NEW YORK - More Americans are Googling themselves - and many are checking out their friends, co-workers, and romantic interests, too.
In a report yesterday, the Pew Internet and American Life Project said 47 percent of US adult Internet users have looked for information about themselves through Google or another search engine. That is more than twice the 22 percent of users who did in 2002, but Pew senior research specialist Mary Madden was surprised the growth wasn't higher.
"Yes, it's doubled, but it's still the case that there's a big chunk of Internet users who have never done this simple act of plugging in their name with search engines," she said. "Certainly awareness has increased, but I don't know it's necessarily kept pace with the amount of content we post about ourselves or what others post about us."
About 60 percent of Internet users surveyed said they aren't worried about the extent of information about themselves online, despite increasing concern over how that data can be used.
Americans under 50 and those with more education and income were more likely to self-Google - in some cases because their jobs demand a certain online persona.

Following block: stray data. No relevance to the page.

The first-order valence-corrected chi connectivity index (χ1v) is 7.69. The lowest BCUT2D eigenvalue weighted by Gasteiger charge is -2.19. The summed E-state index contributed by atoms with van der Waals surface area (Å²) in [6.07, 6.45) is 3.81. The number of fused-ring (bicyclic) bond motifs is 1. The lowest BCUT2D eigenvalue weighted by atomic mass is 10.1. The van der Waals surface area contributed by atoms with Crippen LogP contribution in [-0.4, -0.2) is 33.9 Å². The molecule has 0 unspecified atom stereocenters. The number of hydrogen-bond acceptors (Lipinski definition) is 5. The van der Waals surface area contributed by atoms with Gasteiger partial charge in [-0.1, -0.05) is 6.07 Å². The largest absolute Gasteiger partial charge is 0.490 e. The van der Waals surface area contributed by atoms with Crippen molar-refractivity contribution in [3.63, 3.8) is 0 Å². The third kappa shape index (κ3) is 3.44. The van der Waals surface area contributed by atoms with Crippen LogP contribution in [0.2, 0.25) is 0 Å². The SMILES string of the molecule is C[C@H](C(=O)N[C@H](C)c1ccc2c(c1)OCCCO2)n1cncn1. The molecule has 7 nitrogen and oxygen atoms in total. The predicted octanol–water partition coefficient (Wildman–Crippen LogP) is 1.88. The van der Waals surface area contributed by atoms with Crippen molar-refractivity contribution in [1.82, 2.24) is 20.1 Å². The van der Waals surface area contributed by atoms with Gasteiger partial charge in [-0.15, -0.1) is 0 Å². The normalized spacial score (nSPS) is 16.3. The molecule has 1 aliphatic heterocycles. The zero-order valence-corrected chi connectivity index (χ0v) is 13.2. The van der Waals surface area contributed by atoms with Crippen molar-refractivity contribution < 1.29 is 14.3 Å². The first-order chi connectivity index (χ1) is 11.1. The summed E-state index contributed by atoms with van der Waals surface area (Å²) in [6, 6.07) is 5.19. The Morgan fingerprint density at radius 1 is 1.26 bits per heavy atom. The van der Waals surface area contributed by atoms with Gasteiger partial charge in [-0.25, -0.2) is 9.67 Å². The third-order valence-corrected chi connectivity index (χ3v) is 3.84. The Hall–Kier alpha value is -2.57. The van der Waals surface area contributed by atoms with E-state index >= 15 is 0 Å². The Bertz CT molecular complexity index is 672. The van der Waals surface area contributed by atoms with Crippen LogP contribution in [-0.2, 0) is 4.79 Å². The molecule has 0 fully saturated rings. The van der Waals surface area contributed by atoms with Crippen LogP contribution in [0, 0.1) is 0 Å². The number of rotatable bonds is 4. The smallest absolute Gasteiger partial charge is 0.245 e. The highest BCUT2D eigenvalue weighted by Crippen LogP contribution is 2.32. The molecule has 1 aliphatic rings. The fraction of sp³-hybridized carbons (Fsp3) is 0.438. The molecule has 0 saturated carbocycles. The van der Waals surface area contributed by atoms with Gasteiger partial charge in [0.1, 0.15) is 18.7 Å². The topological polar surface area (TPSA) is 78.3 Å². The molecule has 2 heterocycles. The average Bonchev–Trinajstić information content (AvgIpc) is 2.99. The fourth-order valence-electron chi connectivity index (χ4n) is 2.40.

Pew found that 53 percent of adult Internet users in the study admit to looking up information about someone else, celebrities excluded. Often, it's to find someone they've lost touch with. But looking up information about friends, relatives, colleagues, and neighbors also was common.
Although men and women equally searched for online information about themselves, women were slightly more likely to look up information about someone they are dating.
In many cases, the search is innocuous, done to find someone's contact information. But a third of those who have conducted searches on others have looked for public records, such as bankruptcies and divorce proceedings. A similar number have searched for someone else's photo.
Few Net users say they Google themselves regularly - about three-quarters of self-searchers said they have done so only once or twice. And most who have done so consider what they find accurate. Only 4 percent of Internet users said embarrassing or inaccurate information online resulted in a bad experience.
Pew also found that teens were more likely than adults to restrict who can see their profiles at an online hangout like Facebook or News Corp.'s MySpace, contrary to conventional wisdom.
"Teens are more comfortable with the applications in some ways, [but] I also think they have their parents and teachers telling them to be very careful about what they post and who they share it with," Madden said.
The phone survey, of 1,623 Internet users, was done between Nov. 30 and Dec. 30 last year and has a sampling error of plus or minus 3 percentage points.